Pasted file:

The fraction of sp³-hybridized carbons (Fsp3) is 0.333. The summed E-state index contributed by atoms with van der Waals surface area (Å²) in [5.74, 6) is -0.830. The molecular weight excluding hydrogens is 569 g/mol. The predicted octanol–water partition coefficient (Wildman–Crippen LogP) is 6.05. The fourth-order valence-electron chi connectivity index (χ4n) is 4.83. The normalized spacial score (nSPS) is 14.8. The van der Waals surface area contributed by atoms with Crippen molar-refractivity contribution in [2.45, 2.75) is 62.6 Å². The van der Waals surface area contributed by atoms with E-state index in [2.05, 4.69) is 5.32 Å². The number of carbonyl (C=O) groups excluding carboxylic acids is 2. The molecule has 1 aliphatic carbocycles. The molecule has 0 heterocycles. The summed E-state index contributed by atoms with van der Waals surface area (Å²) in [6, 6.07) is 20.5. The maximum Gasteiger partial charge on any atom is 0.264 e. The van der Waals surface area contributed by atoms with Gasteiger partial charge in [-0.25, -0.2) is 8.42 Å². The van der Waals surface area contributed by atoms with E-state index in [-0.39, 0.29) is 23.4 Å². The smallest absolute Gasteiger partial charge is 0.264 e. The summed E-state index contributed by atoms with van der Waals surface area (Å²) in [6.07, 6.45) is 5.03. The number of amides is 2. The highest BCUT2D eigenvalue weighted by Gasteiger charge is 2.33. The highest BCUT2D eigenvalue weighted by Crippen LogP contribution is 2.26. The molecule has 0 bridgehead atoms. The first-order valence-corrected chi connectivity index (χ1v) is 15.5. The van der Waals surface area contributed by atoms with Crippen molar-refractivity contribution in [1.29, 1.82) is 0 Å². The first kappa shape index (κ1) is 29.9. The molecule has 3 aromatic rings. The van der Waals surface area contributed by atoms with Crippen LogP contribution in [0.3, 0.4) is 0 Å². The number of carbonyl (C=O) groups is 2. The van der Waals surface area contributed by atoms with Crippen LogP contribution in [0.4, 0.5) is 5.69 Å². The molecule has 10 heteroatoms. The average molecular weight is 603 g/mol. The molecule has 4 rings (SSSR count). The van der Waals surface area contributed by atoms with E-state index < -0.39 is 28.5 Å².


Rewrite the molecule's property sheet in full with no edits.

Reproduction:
The fraction of sp³-hybridized carbons (Fsp3) is 0.333. The summed E-state index contributed by atoms with van der Waals surface area (Å²) in [5.74, 6) is -0.830. The molecular weight excluding hydrogens is 569 g/mol. The predicted octanol–water partition coefficient (Wildman–Crippen LogP) is 6.05. The fourth-order valence-electron chi connectivity index (χ4n) is 4.83. The normalized spacial score (nSPS) is 14.8. The van der Waals surface area contributed by atoms with Crippen molar-refractivity contribution in [2.45, 2.75) is 62.6 Å². The van der Waals surface area contributed by atoms with E-state index in [2.05, 4.69) is 5.32 Å². The number of carbonyl (C=O) groups excluding carboxylic acids is 2. The molecule has 1 aliphatic carbocycles. The molecule has 0 heterocycles. The summed E-state index contributed by atoms with van der Waals surface area (Å²) in [6, 6.07) is 20.5. The maximum Gasteiger partial charge on any atom is 0.264 e. The van der Waals surface area contributed by atoms with Gasteiger partial charge in [-0.25, -0.2) is 8.42 Å². The van der Waals surface area contributed by atoms with E-state index in [-0.39, 0.29) is 23.4 Å². The smallest absolute Gasteiger partial charge is 0.264 e. The summed E-state index contributed by atoms with van der Waals surface area (Å²) in [6.07, 6.45) is 5.03. The number of amides is 2. The highest BCUT2D eigenvalue weighted by Gasteiger charge is 2.33. The highest BCUT2D eigenvalue weighted by Crippen LogP contribution is 2.26. The molecule has 0 bridgehead atoms. The first-order valence-corrected chi connectivity index (χ1v) is 15.5. The van der Waals surface area contributed by atoms with Crippen molar-refractivity contribution in [1.29, 1.82) is 0 Å². The first kappa shape index (κ1) is 29.9. The molecule has 3 aromatic rings. The van der Waals surface area contributed by atoms with Crippen LogP contribution in [0.3, 0.4) is 0 Å². The number of carbonyl (C=O) groups is 2. The van der Waals surface area contributed by atoms with Crippen LogP contribution in [0.4, 0.5) is 5.69 Å². The molecule has 10 heteroatoms. The average molecular weight is 603 g/mol. The molecule has 4 rings (SSSR count). The van der Waals surface area contributed by atoms with E-state index < -0.39 is 28.5 Å².